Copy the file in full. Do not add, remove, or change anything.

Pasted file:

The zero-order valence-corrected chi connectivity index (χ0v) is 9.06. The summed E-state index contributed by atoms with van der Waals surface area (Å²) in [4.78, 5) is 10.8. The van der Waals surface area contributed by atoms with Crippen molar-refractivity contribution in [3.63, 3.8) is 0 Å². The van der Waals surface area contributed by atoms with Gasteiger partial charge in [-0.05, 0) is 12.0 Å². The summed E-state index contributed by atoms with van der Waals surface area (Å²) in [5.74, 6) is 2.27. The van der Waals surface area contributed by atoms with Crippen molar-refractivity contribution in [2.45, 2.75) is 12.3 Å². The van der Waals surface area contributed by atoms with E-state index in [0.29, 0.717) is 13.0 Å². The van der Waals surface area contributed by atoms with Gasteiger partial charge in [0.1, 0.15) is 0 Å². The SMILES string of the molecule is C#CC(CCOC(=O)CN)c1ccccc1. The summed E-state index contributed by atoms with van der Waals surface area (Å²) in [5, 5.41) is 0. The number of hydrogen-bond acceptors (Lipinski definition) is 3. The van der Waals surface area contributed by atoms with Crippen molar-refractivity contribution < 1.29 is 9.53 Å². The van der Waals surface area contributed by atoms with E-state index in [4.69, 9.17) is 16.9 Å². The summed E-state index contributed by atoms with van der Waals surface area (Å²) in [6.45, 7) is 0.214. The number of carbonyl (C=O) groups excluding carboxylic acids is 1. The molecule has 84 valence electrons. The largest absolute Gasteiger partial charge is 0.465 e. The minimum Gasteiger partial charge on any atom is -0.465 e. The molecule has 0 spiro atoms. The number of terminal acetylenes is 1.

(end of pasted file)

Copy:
The zero-order valence-corrected chi connectivity index (χ0v) is 9.06. The summed E-state index contributed by atoms with van der Waals surface area (Å²) in [4.78, 5) is 10.8. The van der Waals surface area contributed by atoms with Crippen molar-refractivity contribution in [3.63, 3.8) is 0 Å². The van der Waals surface area contributed by atoms with Gasteiger partial charge in [-0.05, 0) is 12.0 Å². The summed E-state index contributed by atoms with van der Waals surface area (Å²) in [5.74, 6) is 2.27. The van der Waals surface area contributed by atoms with Crippen molar-refractivity contribution in [2.45, 2.75) is 12.3 Å². The van der Waals surface area contributed by atoms with E-state index in [0.29, 0.717) is 13.0 Å². The van der Waals surface area contributed by atoms with Gasteiger partial charge in [0.1, 0.15) is 0 Å². The SMILES string of the molecule is C#CC(CCOC(=O)CN)c1ccccc1. The summed E-state index contributed by atoms with van der Waals surface area (Å²) in [5, 5.41) is 0. The number of hydrogen-bond acceptors (Lipinski definition) is 3. The van der Waals surface area contributed by atoms with Crippen molar-refractivity contribution < 1.29 is 9.53 Å². The van der Waals surface area contributed by atoms with E-state index in [4.69, 9.17) is 16.9 Å². The summed E-state index contributed by atoms with van der Waals surface area (Å²) in [6.45, 7) is 0.214. The number of carbonyl (C=O) groups excluding carboxylic acids is 1. The molecule has 84 valence electrons. The largest absolute Gasteiger partial charge is 0.465 e. The minimum Gasteiger partial charge on any atom is -0.465 e. The molecule has 0 spiro atoms. The number of terminal acetylenes is 1.